4 Comments

  1. Martin Figlinski
    January 10, 2009 @ 7:39 pm

    Jeff,

    I would love to hear more about your mixed feelings on the painting a day concept.

    Since you put a lot of time and effort into your paintings, I would suspect you probably feel the same as me. There are far too many people hacking out low quality paintings just to say they do one every day.

    In fact, I got rejected twice when applying to the “daily painters” website only to learn that it was because I don’t post frequently enough. Too bad, since there is are a lot of artist posting there that would benifit from do slowing down and doing higher quality work, that will actually sell. But hey, that’s just my thoughts.

    Martin Figlinski

    Reply

  2. Jeff Hayes
    January 11, 2009 @ 7:31 am

    Hi Martin,

    Yeah, that’s basically the crux of it. I should say that the painting-a-day concept has a lot of great things going for it; it certainly helped me when I practiced at, and I think a lot of other artists would say the same thing. And no matter how often one actually finishes a painting or updates a blog, I’m a firm believer that painting every day (or being somehow involved in the process daily) is extremely important.

    That said, I think painting-a-day can be a double-edged sword. There simply don’t seem to be that many people who can consistently produce high-quality work quickly enough to do one every day; fewer than a dozen that I’m aware of. Everybody produces lousy paintings now and then. However, my concern would be that people who pressure themselves to finish a painting every single day are at risk of sacrificing quality. No artist should ever work in a way that institutionalizes bad habits, and that’s the inherent danger of painting-a-day.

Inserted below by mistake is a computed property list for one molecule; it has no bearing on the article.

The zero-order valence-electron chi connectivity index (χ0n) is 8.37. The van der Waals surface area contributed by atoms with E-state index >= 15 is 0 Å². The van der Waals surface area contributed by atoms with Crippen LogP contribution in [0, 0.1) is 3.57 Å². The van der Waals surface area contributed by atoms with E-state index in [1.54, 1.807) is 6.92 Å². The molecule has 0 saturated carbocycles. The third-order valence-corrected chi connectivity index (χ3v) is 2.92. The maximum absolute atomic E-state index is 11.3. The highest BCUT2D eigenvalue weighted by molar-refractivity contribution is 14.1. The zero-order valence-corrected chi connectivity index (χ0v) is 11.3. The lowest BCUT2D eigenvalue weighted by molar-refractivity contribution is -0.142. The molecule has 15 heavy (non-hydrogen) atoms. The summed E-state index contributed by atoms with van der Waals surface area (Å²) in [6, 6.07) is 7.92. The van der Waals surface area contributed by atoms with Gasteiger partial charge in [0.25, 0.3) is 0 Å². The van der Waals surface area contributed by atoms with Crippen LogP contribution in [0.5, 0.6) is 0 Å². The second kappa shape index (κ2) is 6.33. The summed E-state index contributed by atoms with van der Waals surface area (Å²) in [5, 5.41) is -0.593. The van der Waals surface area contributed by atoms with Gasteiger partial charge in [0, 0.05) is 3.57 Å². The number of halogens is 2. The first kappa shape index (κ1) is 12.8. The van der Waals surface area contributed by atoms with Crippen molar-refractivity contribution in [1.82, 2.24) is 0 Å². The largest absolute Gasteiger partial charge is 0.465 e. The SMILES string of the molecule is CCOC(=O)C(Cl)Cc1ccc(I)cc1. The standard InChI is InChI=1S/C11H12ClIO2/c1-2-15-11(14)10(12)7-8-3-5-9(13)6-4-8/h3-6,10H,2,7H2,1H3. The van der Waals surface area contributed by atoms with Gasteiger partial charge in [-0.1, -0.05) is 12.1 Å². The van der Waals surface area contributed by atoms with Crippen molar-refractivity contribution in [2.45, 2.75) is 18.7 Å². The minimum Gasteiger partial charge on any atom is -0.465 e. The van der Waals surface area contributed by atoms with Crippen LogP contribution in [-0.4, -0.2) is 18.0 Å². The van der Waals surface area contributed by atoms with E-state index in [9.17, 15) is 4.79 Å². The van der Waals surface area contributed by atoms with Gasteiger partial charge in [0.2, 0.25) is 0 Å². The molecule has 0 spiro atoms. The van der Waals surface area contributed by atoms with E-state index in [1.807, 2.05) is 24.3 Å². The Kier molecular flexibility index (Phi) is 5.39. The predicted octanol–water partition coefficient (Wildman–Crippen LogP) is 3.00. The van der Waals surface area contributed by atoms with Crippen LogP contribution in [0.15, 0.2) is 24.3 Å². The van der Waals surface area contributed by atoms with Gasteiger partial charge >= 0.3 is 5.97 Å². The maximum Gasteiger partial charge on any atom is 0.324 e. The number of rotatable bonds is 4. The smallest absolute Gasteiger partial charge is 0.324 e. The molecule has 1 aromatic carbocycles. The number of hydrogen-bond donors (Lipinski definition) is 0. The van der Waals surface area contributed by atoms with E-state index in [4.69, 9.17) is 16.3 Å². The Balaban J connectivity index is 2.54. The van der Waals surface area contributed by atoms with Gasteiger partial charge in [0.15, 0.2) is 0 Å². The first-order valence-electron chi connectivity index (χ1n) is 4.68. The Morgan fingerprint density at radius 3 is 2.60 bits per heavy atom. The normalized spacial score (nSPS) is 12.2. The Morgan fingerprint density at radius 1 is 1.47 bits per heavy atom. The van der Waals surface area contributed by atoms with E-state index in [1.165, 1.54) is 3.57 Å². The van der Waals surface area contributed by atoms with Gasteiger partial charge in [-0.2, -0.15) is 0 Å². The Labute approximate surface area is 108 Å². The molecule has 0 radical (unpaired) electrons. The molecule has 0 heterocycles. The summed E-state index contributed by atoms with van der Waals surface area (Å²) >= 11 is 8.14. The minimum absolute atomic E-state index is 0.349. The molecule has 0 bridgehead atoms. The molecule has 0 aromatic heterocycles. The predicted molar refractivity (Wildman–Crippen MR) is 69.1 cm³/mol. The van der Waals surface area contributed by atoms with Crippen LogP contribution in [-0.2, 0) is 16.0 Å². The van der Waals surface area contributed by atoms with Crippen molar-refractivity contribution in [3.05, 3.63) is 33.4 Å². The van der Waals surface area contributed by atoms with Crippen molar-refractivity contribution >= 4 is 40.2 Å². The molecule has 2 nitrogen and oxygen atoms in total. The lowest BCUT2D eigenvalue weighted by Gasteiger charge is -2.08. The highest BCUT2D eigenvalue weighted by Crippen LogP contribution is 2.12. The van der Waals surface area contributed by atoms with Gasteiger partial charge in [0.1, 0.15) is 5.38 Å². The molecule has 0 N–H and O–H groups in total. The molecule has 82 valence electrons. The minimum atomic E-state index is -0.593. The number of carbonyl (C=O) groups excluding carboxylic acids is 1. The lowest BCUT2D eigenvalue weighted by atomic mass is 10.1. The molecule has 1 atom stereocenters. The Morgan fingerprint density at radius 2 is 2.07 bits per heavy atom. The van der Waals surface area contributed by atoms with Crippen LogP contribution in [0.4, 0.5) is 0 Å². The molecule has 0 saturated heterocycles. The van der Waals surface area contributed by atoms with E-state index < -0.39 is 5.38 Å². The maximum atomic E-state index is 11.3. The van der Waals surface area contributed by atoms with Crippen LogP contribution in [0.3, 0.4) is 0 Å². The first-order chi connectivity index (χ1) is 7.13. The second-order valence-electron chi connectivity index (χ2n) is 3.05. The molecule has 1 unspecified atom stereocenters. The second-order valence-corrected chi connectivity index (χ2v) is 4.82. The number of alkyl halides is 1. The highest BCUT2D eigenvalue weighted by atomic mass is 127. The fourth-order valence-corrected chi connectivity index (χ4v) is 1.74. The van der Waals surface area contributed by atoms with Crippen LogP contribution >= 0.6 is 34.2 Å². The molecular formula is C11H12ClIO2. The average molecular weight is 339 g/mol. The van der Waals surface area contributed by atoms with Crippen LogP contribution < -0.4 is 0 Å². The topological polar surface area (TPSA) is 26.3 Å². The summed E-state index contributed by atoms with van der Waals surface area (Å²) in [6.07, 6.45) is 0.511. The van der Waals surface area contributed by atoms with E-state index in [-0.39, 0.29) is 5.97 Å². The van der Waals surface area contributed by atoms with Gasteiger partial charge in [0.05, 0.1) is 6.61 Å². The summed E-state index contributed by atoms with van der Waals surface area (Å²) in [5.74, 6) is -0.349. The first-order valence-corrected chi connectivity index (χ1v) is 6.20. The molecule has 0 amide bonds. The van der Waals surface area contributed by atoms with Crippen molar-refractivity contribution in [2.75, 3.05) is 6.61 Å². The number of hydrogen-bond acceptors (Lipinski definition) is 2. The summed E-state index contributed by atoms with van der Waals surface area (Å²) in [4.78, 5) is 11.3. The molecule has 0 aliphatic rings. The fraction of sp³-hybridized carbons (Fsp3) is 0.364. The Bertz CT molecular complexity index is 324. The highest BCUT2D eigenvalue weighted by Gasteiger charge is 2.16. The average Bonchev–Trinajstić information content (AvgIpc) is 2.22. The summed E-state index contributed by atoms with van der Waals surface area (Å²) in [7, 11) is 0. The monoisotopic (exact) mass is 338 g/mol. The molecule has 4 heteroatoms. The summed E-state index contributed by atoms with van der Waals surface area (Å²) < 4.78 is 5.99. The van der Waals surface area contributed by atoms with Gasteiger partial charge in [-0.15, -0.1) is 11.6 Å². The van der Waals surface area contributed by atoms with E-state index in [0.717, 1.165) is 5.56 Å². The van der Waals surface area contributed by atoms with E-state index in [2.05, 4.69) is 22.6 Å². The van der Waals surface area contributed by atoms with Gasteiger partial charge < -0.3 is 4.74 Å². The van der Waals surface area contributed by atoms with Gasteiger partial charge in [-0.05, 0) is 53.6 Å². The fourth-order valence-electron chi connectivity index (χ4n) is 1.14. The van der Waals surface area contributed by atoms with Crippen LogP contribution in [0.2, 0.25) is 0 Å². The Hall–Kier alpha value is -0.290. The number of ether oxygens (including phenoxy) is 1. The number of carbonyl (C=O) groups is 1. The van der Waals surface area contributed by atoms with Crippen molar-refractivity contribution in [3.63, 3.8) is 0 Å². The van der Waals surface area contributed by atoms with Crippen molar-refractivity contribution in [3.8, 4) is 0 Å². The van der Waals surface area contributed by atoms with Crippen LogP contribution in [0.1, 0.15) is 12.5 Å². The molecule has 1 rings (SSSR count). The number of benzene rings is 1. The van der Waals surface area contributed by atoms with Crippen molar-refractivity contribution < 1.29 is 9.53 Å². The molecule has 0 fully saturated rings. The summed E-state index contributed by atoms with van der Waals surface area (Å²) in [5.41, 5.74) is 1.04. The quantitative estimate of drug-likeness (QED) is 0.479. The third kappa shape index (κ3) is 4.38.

There is absolutely nothing wrong with people wishing to adopt a practice like this with a specific goal in mind, say, to try to loosen up their brushwork. I think it’s most likely going to be valuable in that sense as a limited project; say one that somebody does for three months (I did it religiously for about that long). However, when people are doing daily paintings just for the sake of cranking another one out that day, then my feeling is they should consider slowing down and paying attention to some other aspects of the craft.

    A lot of people saw the financial success Duane Keiser was enjoying and wanted to jump on board. That’s completely understandable (I was well aware of it myself), and I’m always happy to see the entrepreneurial spirit in action. The fact is, though, it’s really, really, really hard to do what he did, both from an artistic and business perspective. So… I think people should try painting-a-day for a while. If they’re not honestly and absolutely thrilled with the quality of work they’re doing, they should then go back to producing 1 or 2 outstanding paintings a week. Having a closet full of mediocre paintings won’t be of much benefit to anybody.

    Simply my opinion; other peoples’ mileage may vary.

    Reply

  3. Pierre Raby
    January 11, 2009 @ 2:34 pm

    I totally agree Jeff- that’s my opinion too. Thanks for sharing these thoughts with honesty
    and humility.
    -Pierre

    Reply

  4. Jeff Hayes
    January 11, 2009 @ 6:46 pm

    Thanks Pierre; my pleasure. I will also work on trying to be less wordy 🙂

    Reply

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